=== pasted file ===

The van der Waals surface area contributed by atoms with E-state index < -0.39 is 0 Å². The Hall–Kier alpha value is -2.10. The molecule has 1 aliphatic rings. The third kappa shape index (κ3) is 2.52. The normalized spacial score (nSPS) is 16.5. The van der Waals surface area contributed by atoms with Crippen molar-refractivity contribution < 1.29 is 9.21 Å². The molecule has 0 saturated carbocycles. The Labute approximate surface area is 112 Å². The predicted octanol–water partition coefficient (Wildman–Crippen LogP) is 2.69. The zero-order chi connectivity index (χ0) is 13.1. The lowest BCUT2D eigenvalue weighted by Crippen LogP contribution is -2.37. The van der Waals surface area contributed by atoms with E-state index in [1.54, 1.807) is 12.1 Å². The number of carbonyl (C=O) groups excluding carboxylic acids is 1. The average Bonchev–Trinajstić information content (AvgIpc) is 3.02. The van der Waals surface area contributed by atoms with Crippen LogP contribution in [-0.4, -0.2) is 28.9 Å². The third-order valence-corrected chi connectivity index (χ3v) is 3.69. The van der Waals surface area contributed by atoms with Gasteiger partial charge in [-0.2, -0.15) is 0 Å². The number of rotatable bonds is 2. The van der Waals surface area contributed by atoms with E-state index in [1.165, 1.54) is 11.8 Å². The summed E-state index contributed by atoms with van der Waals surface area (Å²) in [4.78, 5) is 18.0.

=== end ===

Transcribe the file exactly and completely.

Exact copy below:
The van der Waals surface area contributed by atoms with E-state index < -0.39 is 0 Å². The Hall–Kier alpha value is -2.10. The molecule has 1 aliphatic rings. The third kappa shape index (κ3) is 2.52. The normalized spacial score (nSPS) is 16.5. The van der Waals surface area contributed by atoms with Crippen molar-refractivity contribution < 1.29 is 9.21 Å². The molecule has 0 saturated carbocycles. The Labute approximate surface area is 112 Å². The predicted octanol–water partition coefficient (Wildman–Crippen LogP) is 2.69. The zero-order chi connectivity index (χ0) is 13.1. The lowest BCUT2D eigenvalue weighted by Crippen LogP contribution is -2.37. The van der Waals surface area contributed by atoms with E-state index in [1.54, 1.807) is 12.1 Å². The number of carbonyl (C=O) groups excluding carboxylic acids is 1. The average Bonchev–Trinajstić information content (AvgIpc) is 3.02. The van der Waals surface area contributed by atoms with Crippen LogP contribution in [-0.4, -0.2) is 28.9 Å². The third-order valence-corrected chi connectivity index (χ3v) is 3.69. The van der Waals surface area contributed by atoms with Gasteiger partial charge in [-0.2, -0.15) is 0 Å². The number of rotatable bonds is 2. The van der Waals surface area contributed by atoms with E-state index in [1.165, 1.54) is 11.8 Å². The summed E-state index contributed by atoms with van der Waals surface area (Å²) in [4.78, 5) is 18.0.